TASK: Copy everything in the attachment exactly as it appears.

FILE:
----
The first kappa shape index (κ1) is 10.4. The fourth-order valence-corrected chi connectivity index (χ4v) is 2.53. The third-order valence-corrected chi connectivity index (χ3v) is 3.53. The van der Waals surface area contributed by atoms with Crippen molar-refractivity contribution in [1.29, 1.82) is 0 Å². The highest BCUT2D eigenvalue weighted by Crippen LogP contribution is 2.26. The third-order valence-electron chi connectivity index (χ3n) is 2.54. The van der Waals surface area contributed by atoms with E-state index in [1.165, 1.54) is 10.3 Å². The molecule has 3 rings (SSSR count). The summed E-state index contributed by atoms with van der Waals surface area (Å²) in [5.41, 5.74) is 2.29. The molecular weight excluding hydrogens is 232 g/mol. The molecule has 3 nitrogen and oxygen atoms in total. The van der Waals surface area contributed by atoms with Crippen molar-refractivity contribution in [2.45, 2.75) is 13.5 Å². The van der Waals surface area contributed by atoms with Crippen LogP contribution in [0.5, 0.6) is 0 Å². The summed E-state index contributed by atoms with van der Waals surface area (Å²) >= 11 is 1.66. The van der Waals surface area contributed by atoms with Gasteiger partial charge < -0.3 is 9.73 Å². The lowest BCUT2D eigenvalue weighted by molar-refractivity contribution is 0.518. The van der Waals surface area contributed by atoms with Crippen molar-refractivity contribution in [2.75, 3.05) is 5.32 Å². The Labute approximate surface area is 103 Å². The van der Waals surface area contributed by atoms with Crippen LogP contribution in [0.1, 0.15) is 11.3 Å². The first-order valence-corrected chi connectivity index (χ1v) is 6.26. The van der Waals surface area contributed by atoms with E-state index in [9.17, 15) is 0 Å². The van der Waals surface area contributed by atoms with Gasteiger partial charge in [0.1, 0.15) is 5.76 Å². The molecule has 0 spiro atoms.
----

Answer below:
The first kappa shape index (κ1) is 10.4. The fourth-order valence-corrected chi connectivity index (χ4v) is 2.53. The third-order valence-corrected chi connectivity index (χ3v) is 3.53. The van der Waals surface area contributed by atoms with Crippen molar-refractivity contribution in [1.29, 1.82) is 0 Å². The highest BCUT2D eigenvalue weighted by Crippen LogP contribution is 2.26. The third-order valence-electron chi connectivity index (χ3n) is 2.54. The van der Waals surface area contributed by atoms with E-state index in [1.165, 1.54) is 10.3 Å². The molecule has 3 rings (SSSR count). The summed E-state index contributed by atoms with van der Waals surface area (Å²) in [5.41, 5.74) is 2.29. The molecular weight excluding hydrogens is 232 g/mol. The molecule has 3 nitrogen and oxygen atoms in total. The van der Waals surface area contributed by atoms with Crippen molar-refractivity contribution in [2.45, 2.75) is 13.5 Å². The van der Waals surface area contributed by atoms with Crippen LogP contribution in [0.5, 0.6) is 0 Å². The summed E-state index contributed by atoms with van der Waals surface area (Å²) >= 11 is 1.66. The van der Waals surface area contributed by atoms with Gasteiger partial charge < -0.3 is 9.73 Å². The lowest BCUT2D eigenvalue weighted by molar-refractivity contribution is 0.518. The van der Waals surface area contributed by atoms with Crippen molar-refractivity contribution in [2.75, 3.05) is 5.32 Å². The Labute approximate surface area is 103 Å². The van der Waals surface area contributed by atoms with Crippen LogP contribution in [0.1, 0.15) is 11.3 Å². The first-order valence-corrected chi connectivity index (χ1v) is 6.26. The van der Waals surface area contributed by atoms with E-state index in [9.17, 15) is 0 Å². The van der Waals surface area contributed by atoms with Gasteiger partial charge in [0.1, 0.15) is 5.76 Å². The molecule has 0 spiro atoms.